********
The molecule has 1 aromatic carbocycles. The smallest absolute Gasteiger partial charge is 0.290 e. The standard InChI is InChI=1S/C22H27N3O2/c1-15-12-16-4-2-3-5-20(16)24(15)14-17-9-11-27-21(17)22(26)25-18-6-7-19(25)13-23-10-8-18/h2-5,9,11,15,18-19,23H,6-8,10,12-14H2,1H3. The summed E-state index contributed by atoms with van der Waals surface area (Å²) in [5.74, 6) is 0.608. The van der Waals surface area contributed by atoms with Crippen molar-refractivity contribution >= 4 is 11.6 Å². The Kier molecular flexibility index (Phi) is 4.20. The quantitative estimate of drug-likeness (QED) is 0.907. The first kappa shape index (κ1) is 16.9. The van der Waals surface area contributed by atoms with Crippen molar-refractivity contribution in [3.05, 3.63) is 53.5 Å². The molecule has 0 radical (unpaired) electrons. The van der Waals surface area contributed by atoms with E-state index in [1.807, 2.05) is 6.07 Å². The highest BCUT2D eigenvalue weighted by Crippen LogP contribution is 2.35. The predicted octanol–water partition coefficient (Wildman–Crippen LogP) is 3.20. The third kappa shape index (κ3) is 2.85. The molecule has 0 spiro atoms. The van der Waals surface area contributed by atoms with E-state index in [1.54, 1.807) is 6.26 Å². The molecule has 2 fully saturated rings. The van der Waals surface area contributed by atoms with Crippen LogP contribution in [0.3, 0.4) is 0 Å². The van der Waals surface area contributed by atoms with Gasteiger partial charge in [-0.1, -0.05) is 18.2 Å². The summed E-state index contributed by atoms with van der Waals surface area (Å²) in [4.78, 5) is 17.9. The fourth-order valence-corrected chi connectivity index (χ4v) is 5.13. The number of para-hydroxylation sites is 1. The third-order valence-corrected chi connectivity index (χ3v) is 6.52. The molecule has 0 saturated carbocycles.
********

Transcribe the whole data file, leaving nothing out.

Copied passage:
The molecule has 1 aromatic carbocycles. The smallest absolute Gasteiger partial charge is 0.290 e. The standard InChI is InChI=1S/C22H27N3O2/c1-15-12-16-4-2-3-5-20(16)24(15)14-17-9-11-27-21(17)22(26)25-18-6-7-19(25)13-23-10-8-18/h2-5,9,11,15,18-19,23H,6-8,10,12-14H2,1H3. The summed E-state index contributed by atoms with van der Waals surface area (Å²) in [5.74, 6) is 0.608. The van der Waals surface area contributed by atoms with Crippen molar-refractivity contribution >= 4 is 11.6 Å². The Kier molecular flexibility index (Phi) is 4.20. The quantitative estimate of drug-likeness (QED) is 0.907. The first kappa shape index (κ1) is 16.9. The van der Waals surface area contributed by atoms with Crippen molar-refractivity contribution in [3.05, 3.63) is 53.5 Å². The molecule has 0 radical (unpaired) electrons. The van der Waals surface area contributed by atoms with E-state index in [1.807, 2.05) is 6.07 Å². The highest BCUT2D eigenvalue weighted by Crippen LogP contribution is 2.35. The predicted octanol–water partition coefficient (Wildman–Crippen LogP) is 3.20. The third kappa shape index (κ3) is 2.85. The molecule has 0 spiro atoms. The van der Waals surface area contributed by atoms with E-state index in [1.54, 1.807) is 6.26 Å². The molecule has 2 fully saturated rings. The van der Waals surface area contributed by atoms with Crippen LogP contribution in [0.3, 0.4) is 0 Å². The van der Waals surface area contributed by atoms with Gasteiger partial charge in [-0.1, -0.05) is 18.2 Å². The summed E-state index contributed by atoms with van der Waals surface area (Å²) in [4.78, 5) is 17.9. The fourth-order valence-corrected chi connectivity index (χ4v) is 5.13. The number of para-hydroxylation sites is 1. The third-order valence-corrected chi connectivity index (χ3v) is 6.52. The molecule has 0 saturated carbocycles.